Washington is poised to be the seventh U.S. state to legalize same-sex marriage after the state legislature passed the bill Wednesday evening and the governor has vowed to sign it.
In a 55-43 vote, the state House passed the bill today, exactly a week after the state Senate approved the legislation. The Senate's vote last week, however, was closer: 28-21.
Democratic Gov. Christine Gregoire said, "With today's vote, we tell the nation that Washington state will no longer deny our citizens the opportunity to marry the person they love."
She also said, "[W]e take a major step toward completing a long and important journey to end discrimination based on sexual orientation."
But Republican state Rep. Jay Rodne (Snoqualmie) lamented the passage of the bill, saying it "severs the cultural, historical and legal underpinnings of the institution of marriage," according to The Associated Press.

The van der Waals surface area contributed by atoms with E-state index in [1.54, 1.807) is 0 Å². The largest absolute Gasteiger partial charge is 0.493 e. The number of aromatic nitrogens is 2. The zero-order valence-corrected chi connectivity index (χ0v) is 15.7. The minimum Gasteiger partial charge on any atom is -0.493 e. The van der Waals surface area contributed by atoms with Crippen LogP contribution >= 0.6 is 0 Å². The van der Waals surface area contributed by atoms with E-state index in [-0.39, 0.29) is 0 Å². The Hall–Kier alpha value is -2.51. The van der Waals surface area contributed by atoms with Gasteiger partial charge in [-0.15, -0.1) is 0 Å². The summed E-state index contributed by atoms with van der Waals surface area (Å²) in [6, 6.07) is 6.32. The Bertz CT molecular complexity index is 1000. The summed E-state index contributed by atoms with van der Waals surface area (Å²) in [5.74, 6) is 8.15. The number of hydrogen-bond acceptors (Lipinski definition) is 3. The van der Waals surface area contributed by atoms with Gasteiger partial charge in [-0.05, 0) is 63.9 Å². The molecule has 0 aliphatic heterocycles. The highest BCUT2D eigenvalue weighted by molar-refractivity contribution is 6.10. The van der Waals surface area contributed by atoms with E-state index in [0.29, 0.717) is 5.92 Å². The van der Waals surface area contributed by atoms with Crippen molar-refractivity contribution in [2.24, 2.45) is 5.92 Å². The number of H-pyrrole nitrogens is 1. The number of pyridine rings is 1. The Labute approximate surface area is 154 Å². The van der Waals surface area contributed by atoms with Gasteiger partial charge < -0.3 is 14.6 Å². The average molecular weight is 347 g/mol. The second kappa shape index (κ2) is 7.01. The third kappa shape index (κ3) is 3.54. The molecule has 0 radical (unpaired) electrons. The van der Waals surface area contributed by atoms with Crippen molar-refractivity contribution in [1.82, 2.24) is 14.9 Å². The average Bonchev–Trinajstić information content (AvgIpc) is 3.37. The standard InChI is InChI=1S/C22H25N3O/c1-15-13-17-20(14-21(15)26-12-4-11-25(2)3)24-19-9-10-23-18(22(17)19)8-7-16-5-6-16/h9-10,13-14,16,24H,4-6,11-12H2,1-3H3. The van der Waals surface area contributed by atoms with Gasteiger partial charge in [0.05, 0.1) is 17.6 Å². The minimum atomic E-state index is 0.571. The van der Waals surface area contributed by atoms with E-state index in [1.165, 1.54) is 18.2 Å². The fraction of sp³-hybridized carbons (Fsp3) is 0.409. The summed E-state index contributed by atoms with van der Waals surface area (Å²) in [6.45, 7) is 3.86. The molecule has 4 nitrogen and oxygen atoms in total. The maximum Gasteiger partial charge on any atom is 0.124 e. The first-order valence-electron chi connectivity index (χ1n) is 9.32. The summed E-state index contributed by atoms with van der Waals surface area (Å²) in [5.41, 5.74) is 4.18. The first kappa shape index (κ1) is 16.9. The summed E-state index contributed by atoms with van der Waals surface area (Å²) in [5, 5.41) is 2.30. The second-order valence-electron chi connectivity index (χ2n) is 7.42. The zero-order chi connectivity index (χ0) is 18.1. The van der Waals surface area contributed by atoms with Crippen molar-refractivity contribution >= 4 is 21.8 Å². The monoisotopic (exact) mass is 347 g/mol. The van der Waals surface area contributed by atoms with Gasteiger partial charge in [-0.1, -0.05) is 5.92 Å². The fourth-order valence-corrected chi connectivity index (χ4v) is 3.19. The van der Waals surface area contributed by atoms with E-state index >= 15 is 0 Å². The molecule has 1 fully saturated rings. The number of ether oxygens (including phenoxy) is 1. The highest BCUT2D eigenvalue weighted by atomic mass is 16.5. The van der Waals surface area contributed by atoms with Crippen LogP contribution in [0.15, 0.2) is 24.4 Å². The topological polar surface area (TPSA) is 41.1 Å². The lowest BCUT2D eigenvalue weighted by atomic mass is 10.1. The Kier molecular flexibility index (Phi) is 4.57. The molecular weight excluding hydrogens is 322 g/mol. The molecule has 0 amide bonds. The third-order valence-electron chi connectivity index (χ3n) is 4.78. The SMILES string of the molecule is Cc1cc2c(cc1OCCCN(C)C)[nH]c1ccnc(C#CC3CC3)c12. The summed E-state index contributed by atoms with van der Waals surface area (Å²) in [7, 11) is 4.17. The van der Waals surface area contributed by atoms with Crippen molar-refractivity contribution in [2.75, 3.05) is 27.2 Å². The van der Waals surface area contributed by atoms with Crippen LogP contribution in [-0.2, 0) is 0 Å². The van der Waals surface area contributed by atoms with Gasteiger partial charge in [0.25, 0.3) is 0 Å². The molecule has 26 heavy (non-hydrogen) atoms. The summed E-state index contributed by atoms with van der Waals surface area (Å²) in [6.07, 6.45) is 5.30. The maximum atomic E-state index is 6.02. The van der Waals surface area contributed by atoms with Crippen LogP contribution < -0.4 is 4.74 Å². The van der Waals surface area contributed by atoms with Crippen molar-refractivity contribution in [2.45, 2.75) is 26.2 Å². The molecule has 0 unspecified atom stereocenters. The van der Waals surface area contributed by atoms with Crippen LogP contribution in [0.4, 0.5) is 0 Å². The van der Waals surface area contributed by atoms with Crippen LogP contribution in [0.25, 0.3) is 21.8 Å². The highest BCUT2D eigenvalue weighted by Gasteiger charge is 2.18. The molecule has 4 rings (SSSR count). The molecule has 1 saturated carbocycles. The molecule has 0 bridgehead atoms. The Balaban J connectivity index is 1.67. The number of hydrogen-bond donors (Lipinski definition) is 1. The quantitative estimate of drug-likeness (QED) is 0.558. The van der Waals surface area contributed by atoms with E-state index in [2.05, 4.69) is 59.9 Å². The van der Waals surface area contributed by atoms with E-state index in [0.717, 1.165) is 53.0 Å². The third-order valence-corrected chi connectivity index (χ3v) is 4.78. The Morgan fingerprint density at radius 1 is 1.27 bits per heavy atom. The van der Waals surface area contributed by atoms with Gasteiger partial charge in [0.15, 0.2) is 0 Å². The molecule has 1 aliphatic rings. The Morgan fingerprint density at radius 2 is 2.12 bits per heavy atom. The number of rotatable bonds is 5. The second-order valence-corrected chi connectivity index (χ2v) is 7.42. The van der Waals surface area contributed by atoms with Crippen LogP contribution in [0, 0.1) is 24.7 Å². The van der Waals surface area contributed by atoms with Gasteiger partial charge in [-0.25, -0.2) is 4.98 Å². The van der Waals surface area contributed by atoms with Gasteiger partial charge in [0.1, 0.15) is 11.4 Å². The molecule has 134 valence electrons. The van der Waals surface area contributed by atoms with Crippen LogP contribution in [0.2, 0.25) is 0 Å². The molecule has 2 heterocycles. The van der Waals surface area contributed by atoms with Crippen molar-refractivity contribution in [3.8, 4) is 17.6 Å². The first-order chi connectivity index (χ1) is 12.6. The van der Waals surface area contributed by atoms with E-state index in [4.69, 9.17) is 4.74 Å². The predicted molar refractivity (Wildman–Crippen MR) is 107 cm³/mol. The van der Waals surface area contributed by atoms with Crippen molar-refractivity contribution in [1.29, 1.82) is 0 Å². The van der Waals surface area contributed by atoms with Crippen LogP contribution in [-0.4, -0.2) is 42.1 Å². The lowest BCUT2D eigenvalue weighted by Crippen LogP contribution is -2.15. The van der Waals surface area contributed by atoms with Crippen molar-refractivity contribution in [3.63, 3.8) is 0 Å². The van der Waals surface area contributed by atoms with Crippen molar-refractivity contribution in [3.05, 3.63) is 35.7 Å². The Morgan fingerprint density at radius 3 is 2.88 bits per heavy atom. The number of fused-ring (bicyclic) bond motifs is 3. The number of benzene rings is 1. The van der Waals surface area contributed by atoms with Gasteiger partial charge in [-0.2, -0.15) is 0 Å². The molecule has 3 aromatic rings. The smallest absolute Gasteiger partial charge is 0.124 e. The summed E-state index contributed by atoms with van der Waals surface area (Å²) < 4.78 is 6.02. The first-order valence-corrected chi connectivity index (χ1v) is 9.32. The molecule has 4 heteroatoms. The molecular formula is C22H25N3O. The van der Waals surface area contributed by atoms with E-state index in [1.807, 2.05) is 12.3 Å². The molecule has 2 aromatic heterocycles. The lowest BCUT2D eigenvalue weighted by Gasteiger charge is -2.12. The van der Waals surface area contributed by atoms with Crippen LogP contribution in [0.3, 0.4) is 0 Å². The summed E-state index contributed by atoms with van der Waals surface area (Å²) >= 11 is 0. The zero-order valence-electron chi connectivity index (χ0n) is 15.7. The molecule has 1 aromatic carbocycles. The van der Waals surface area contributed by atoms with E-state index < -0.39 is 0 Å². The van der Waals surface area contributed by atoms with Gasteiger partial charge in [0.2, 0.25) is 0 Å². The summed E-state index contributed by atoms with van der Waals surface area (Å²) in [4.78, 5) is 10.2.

"It contravenes human nature and it will hurt families and children."
The Senate vote was the biggest obstacle in the bill passing. But with that hurdle resolved last week, supporters were already expecting the House and the governor to quickly sign on.
Gregoire is expected to sign the measure into law next week, and it is scheduled to go into effect 90 days after that.
But opponents of the bill have one last option: putting the issue on the November ballot. They will need to gather 120,577 signatures by June 6 in order to force a referendum.
The news about Washington's same-sex marriage bill comes just a day after the U.S. 9th Circuit Court in San Francisco struck down Proposition 8, the California voter-approved measure that banned gay marriage, as unconstitutional.
Currently, gay marriage is recognized in California, Connecticut, Iowa, Massachusetts, New Hampshire, New York, and Vermont. Washington, D.C. also recognizes same-sex marriage.